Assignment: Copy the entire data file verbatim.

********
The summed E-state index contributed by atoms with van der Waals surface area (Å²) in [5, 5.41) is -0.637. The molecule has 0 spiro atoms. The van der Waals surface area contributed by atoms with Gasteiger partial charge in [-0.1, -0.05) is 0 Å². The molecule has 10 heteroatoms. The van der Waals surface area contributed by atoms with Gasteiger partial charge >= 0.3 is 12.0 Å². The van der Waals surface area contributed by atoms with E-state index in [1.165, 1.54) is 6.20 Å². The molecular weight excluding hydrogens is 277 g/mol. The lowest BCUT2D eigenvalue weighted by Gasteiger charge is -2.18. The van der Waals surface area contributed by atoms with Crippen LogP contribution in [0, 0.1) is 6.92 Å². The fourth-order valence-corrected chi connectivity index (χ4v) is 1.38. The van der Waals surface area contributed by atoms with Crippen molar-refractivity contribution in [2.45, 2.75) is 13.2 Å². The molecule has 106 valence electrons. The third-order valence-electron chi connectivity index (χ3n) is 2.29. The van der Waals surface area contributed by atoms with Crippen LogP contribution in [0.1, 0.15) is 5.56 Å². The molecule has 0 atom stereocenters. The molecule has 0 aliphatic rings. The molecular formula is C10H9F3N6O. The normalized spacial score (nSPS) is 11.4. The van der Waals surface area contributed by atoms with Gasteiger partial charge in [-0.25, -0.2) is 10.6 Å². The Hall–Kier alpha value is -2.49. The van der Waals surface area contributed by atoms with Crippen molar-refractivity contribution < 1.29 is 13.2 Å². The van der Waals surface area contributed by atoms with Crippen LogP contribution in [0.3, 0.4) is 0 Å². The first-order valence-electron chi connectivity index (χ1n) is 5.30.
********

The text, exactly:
The summed E-state index contributed by atoms with van der Waals surface area (Å²) in [5, 5.41) is -0.637. The molecule has 0 spiro atoms. The van der Waals surface area contributed by atoms with Gasteiger partial charge in [-0.1, -0.05) is 0 Å². The molecule has 10 heteroatoms. The van der Waals surface area contributed by atoms with Gasteiger partial charge >= 0.3 is 12.0 Å². The van der Waals surface area contributed by atoms with E-state index in [1.165, 1.54) is 6.20 Å². The molecular weight excluding hydrogens is 277 g/mol. The lowest BCUT2D eigenvalue weighted by Gasteiger charge is -2.18. The van der Waals surface area contributed by atoms with Crippen LogP contribution in [0, 0.1) is 6.92 Å². The fourth-order valence-corrected chi connectivity index (χ4v) is 1.38. The van der Waals surface area contributed by atoms with Crippen molar-refractivity contribution in [2.45, 2.75) is 13.2 Å². The molecule has 106 valence electrons. The third-order valence-electron chi connectivity index (χ3n) is 2.29. The van der Waals surface area contributed by atoms with Crippen LogP contribution in [0.1, 0.15) is 5.56 Å². The molecule has 0 atom stereocenters. The molecule has 0 aliphatic rings. The molecular formula is C10H9F3N6O. The normalized spacial score (nSPS) is 11.4. The van der Waals surface area contributed by atoms with Gasteiger partial charge in [-0.25, -0.2) is 10.6 Å². The Hall–Kier alpha value is -2.49. The van der Waals surface area contributed by atoms with Crippen molar-refractivity contribution < 1.29 is 13.2 Å². The van der Waals surface area contributed by atoms with Crippen LogP contribution in [0.3, 0.4) is 0 Å². The first-order valence-electron chi connectivity index (χ1n) is 5.30.